Why shouldn't the cover-up of a sexual predator roaming among the congressional pages have worked? For Dennis Hastert, Mark Foley's cruising was a trivial, forgettable non-issue to be assigned to a non-member, the Clerk of the House, Jeff Trandahl, to insure that the Speaker would never hear of such a matter again. Trandahl, since last September appointed executive director of the National Fish and Wildlife Foundation, a sinecure at an organization established and controlled by the Congress, has himself virtually disappeared, refusing all comment.
As I explain in "How Bush Rules: Chronicles of a Radical Regime," the political style of the House Republican leaders disdains accountability and ingrains impunity: "Speaker of the House Dennis Hastert, [Majority Leader Tom] DeLay's sock puppet, opened the 109th Congress by declaring that legislation had to meet the approval of 'the majority of the majority' -- DeLay's rule for right-wing control. On about 80 percent of the bills before the House, amendments are prohibited as a result of what are called 'closed rules.' By manipulation of so-called suspension bills -- for example, those that name federal buildings and praise civic groups -- the business of the House has become a playpen of trivialities. Instead of substantive debate, two-thirds of all the time on the House floor is devoted to these meaningless measures. By this means, the leadership concentrates power and frustrates the House from acting as deliberative body. The schedule of the House has been reduced to something like that of a small state legislature of the 19th century, with many of its lollygagging members turning up for work on Tuesday and leaving on Thursday."
After the Foley scandal broke, Hastert said he hardly knew him, though he recalled he might have perhaps spoken with him once. Hastert's lack of familiarity with Foley was reminiscent of his declaration that hardly anyone on Capitol had ever heard of Jack Abramoff. "Well, you know," said Hastert, "a year ago most people around Congress couldn't tell you who Jack Abramoff was and didn't know who his associates were or what connections there are."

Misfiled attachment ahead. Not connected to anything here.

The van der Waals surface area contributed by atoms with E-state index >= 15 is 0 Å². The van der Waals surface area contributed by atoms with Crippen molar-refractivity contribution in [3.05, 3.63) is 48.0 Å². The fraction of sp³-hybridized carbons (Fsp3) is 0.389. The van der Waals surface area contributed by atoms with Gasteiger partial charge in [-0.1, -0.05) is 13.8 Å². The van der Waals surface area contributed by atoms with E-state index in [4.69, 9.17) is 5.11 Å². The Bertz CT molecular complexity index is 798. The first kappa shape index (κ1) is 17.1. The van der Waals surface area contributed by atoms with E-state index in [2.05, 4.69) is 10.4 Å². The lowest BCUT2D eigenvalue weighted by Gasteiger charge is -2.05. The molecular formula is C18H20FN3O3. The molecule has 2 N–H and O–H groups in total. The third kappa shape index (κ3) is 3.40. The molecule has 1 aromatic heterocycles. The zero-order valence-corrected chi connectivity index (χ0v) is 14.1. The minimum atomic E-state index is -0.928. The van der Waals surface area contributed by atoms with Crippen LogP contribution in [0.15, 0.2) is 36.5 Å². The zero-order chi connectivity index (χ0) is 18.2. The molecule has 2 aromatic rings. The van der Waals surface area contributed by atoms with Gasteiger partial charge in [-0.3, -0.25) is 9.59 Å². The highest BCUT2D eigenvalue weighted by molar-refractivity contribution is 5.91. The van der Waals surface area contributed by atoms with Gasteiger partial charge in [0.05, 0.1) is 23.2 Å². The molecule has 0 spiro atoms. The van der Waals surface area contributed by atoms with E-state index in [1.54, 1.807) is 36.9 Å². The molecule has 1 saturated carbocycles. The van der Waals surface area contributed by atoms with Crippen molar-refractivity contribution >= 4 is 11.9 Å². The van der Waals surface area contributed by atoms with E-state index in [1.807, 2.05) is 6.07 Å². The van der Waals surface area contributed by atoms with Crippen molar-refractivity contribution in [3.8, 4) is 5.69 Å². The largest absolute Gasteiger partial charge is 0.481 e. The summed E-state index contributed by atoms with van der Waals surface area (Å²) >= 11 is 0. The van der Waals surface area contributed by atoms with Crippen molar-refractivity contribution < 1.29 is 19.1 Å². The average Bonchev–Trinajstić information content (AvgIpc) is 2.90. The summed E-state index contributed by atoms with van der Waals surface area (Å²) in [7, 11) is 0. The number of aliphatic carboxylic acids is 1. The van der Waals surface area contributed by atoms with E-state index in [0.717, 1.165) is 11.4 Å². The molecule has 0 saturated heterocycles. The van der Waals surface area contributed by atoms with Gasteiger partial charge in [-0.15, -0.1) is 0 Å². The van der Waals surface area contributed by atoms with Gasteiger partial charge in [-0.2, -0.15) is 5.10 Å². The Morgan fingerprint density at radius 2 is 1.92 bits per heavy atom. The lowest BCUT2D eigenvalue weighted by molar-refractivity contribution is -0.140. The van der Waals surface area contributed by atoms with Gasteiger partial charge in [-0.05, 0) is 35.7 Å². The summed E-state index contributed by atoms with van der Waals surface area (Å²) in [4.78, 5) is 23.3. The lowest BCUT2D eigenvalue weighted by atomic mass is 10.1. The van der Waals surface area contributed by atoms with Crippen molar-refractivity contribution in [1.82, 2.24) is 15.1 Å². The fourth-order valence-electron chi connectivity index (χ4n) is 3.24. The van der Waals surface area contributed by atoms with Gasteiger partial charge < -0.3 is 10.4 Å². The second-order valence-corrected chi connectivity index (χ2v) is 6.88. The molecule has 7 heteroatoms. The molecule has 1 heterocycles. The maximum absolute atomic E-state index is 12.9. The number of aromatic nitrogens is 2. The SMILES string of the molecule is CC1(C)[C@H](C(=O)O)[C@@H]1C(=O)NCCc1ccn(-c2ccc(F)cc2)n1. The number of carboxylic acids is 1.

In fact, Foley had been hand picked as one of DeLay's deputy whips, just as Hastert was selected to be Speaker. Hastert's "leadership" as DeLay's front man was typified during the struggle over a Medicare bill that would prohibit the federal government from negotiating lower drug prices for seniors from the pharmaceutical companies. When it seemed that the bill would be narrowly defeated, DeLay ordered Hastert to keep debate open three hours past the limit while DeLay twisted arms and promised campaign contributions to pry the measure through.
Hastert also tried his best to suppress any oversight of corruption in the House. When DeLay's corrupt campaign practices were exposed, Hastert repeatedly attempted to frustrate referrals to the Ethics Committee, which eventually issued three rebukes to DeLay. In response, Hastert removed the committee chairman and replaced him with a rubberstamp. Hastert's defense of DeLay, however, did not prevent his indictment in Texas.
DeLay departed around the time that Foley's emails to a page were drawn to Hastert's attention. The Speaker was more upset by DeLay's leaving than Foley's lurking.
Hastert had assimilated a smug arrogance that he displayed when asked about rebuilding New Orleans after Hurricane Katrina. As I report in "How Bush Rules," Hastert remarked: 'It doesn't make sense to me.' He elaborated: 'I think federal insurance and everything that goes along with it ... we ought to take a second look at that.' Thus Hastert upheld rugged individualism over a modern federal union. Just a month earlier, as it happened, Hastert had put out a press release crowing about his ability to win federal disaster relief for drought-stricken farmers in his Illinois district. While he was too preoccupied attending a campaign fundraiser for a Republican colleague to travel to Washington to vote for the $10.5 billion emergency appropriation to deal with Katrina's aftereffects, he did finally return to the capital to push for even more drought aid from the Department of Agriculture. Hastert's philosophy is not undermined by his stupendous hypocrisy, for hypocrisy is at the center of the Republican idea. Hastert simply has the shamelessness of his convictions."
When news of Foley's predatory behavior became public at last, Hastert at first said he learned about it only a week earlier, but then confessed that he had known for a year. He acted as though it didn't really matter what he said. Nothing would damage him or his party; life would go on; Republicans would rule. But soon he was caught up in a frenzy of finger pointing. As I write in my column for The Guardian and Salon: "Now, the Republican leaders' blame casting resembles the last scene of 'The Treasure of the Sierra Madre,' in which the varmints battle each other as their gold dust blows away."